Subtlety, humor, empathy, and accuracy are often difficult to convey when interpreting from one language to another. Juliette Vayer will tell you that these key skills in American Sign Language (ASL) interpreting, along with advocating for the Deaf community, are part of what compelled her to earn her Bachelor of Science in Interpreting, Deaf Education, and Advocacy (IDEAS) from the School of Education this December.
UNCG’s program is the only public four-year program of its kind in North Carolina.
“I started learning ASL in high school as part of my foreign language requirement,” Vayer says.
ASL is the third most commonly used foreign language in the United States behind Spanish and French, with an estimated half-million people using it to communicate. A visual language, ASL combines hand, arm, eye, and facial gestures to convey thoughts and feelings, with a unique set of rules and grammar.
Encouraged by her ASL teacher, UNCG graduate Lucas Wheeler, BS ‘15, Vayer applied to UNCG and the IDEAS program.
Vayer spent the first two years in the program learning the language itself. The last two years she’s been busy with interpreting classes that exposed her to how to interpret in different settings such as schools, events, medical appointments, and more.
“It’s a process to become an ASL interpreter,” she says. “There is a lot of cognitive stuff you have to do to translate. This last semester I’ve been in an internship with a mentor in the community to help discover which settings I might want to pursue a career in. There are so many opportunities.”
Vayer will graduate with seven of her tight-knit cohort this December. With such a small number in the program, they formed a supportive community and family that Vayer credits with her success in the program. In addition to their internships, each in the graduating class interpreted at the North Carolina Folk Festival this October and in the Guilford County Schools this fall.
“The hardest part of interpreting is learning how to take control of the situation when you need to,” explains Vayer. “Sometimes you have a lot of different things coming at you: people talking at the same time while someone is also signing to you. It can be hard to interpret that. But I’ve learned how to handle it by saying, ‘Hey, would you mind speaking one at a time?’ Or saying, ‘this person is still responding. If you wouldn’t mind just giving me one more second.’ Being able to do that and have that skill and be able to stand up for ourselves for what I need to do in those moments makes me successful in my job as interpreter.”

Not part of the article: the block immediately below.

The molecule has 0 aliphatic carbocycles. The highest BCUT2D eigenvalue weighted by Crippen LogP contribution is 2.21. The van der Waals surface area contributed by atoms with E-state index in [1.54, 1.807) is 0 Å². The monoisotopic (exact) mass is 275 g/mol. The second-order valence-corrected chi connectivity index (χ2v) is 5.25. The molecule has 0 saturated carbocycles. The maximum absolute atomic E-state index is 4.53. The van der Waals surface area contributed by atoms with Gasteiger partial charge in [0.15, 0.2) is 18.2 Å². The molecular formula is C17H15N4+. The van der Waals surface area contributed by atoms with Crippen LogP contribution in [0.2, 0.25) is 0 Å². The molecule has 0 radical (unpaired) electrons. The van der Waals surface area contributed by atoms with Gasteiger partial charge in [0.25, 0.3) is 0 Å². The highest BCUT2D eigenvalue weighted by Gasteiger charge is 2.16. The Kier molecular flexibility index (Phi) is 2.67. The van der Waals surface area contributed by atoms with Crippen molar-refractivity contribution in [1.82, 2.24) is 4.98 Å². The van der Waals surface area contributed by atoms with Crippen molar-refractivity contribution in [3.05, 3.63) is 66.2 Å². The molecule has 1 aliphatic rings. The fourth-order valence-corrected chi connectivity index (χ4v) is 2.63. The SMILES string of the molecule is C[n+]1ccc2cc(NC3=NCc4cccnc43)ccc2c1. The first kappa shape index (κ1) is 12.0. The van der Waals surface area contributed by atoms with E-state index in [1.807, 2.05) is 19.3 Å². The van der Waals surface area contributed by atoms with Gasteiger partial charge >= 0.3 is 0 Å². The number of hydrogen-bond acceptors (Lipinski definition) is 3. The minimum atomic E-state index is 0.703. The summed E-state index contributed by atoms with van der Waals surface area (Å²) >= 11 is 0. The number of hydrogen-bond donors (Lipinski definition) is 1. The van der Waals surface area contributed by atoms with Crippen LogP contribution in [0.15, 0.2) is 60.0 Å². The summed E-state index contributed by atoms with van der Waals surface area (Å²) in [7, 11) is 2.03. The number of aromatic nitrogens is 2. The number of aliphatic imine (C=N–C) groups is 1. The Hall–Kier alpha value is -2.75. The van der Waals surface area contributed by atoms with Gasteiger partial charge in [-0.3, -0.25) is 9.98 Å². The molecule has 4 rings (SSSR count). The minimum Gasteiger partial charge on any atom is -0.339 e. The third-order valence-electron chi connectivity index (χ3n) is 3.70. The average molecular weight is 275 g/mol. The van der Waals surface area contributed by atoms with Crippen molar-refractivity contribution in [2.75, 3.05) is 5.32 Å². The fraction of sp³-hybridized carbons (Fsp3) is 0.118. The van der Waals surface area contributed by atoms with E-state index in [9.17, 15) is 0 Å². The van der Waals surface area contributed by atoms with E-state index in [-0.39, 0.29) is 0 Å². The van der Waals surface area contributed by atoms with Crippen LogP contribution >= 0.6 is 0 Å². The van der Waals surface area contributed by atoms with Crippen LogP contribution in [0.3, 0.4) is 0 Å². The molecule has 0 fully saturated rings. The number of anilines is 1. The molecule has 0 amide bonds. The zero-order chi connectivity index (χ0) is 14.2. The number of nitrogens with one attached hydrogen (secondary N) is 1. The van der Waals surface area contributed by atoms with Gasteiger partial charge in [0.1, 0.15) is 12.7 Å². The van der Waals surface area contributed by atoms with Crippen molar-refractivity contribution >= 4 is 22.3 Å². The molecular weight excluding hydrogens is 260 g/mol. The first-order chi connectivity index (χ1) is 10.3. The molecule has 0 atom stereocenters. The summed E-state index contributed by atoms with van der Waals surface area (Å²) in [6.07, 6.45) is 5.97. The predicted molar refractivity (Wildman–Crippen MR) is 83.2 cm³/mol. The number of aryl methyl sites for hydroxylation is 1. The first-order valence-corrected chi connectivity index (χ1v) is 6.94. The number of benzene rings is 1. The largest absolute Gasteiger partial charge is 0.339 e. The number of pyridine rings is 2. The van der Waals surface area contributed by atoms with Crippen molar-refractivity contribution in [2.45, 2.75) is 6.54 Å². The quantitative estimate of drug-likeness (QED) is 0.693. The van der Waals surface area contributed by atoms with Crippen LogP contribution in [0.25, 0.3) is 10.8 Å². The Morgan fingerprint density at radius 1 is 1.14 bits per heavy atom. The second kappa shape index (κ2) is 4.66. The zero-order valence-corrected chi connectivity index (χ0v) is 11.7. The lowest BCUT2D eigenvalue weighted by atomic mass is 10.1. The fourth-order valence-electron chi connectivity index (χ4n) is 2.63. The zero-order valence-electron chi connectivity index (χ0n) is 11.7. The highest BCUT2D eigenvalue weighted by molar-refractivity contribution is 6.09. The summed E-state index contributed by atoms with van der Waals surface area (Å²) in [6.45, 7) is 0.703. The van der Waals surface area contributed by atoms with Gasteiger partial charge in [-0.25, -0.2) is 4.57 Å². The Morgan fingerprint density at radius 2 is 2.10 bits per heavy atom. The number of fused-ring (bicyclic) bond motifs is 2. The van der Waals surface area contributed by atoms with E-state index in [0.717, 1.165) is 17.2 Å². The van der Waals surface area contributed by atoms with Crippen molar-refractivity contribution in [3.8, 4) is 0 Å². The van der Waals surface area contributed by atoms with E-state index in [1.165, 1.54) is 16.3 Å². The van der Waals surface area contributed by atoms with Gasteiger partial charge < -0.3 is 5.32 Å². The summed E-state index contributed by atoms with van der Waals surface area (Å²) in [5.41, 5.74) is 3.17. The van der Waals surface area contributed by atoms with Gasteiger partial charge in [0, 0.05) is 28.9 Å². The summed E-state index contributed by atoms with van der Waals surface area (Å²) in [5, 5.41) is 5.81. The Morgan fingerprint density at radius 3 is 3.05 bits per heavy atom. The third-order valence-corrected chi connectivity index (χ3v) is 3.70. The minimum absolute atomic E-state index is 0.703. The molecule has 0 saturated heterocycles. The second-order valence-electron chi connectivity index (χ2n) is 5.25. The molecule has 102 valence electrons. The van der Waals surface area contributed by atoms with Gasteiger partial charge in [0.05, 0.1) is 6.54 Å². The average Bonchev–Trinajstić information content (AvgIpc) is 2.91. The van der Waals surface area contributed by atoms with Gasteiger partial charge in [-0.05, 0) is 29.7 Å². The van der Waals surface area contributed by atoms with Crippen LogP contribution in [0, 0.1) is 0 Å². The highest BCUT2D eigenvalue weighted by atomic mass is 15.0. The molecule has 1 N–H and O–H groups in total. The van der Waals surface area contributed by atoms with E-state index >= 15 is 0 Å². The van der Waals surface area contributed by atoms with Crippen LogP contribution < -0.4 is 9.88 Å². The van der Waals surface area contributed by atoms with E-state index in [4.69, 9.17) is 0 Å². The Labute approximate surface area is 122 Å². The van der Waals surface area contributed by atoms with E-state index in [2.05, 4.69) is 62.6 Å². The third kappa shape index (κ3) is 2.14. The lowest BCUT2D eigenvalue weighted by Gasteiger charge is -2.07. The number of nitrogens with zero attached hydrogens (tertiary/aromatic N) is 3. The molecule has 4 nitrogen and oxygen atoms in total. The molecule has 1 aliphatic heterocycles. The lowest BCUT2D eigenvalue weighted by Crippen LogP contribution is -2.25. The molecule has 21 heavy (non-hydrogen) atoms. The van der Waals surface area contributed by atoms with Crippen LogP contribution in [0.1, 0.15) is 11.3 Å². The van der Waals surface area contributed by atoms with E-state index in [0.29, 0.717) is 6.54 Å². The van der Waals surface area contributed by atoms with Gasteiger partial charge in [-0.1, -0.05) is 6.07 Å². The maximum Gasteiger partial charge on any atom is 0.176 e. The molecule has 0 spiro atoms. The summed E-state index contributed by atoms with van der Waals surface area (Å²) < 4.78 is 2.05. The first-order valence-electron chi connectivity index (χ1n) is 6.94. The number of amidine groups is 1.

Vayer isn’t sure where she will land after graduation, but she knows she will be an interpreter. She’s considering a preceptorship with an experienced clinician so that she can learn more about how to better interpret for minorities. She also hopes to encourage others to enter the field of ASL interpreting. And she’ll also bring a good dose of humor and empathy to balance her newfound leadership in the process.
“If you’re thinking of going into this profession, you should,” Vayer encourages. “Not only is this program specifically very supportive, but the Deaf community is very welcoming to students and also wants to see you succeed.”
Story by Alice Manning Touchette
Photograph by Sean Norona
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Graduates are invited to share their accomplishments on social media by using related “digital swag,” tagging posts #UNCGGrad, and using Commencement-themed Snapchat filters at the Greensboro Coliseum. The University will display #UNCGGrad-tagged Instagram and Twitter posts live before the ceremony. Graduates are also encouraged to use the Commencement 2022 persona in the UNCG Mobile App.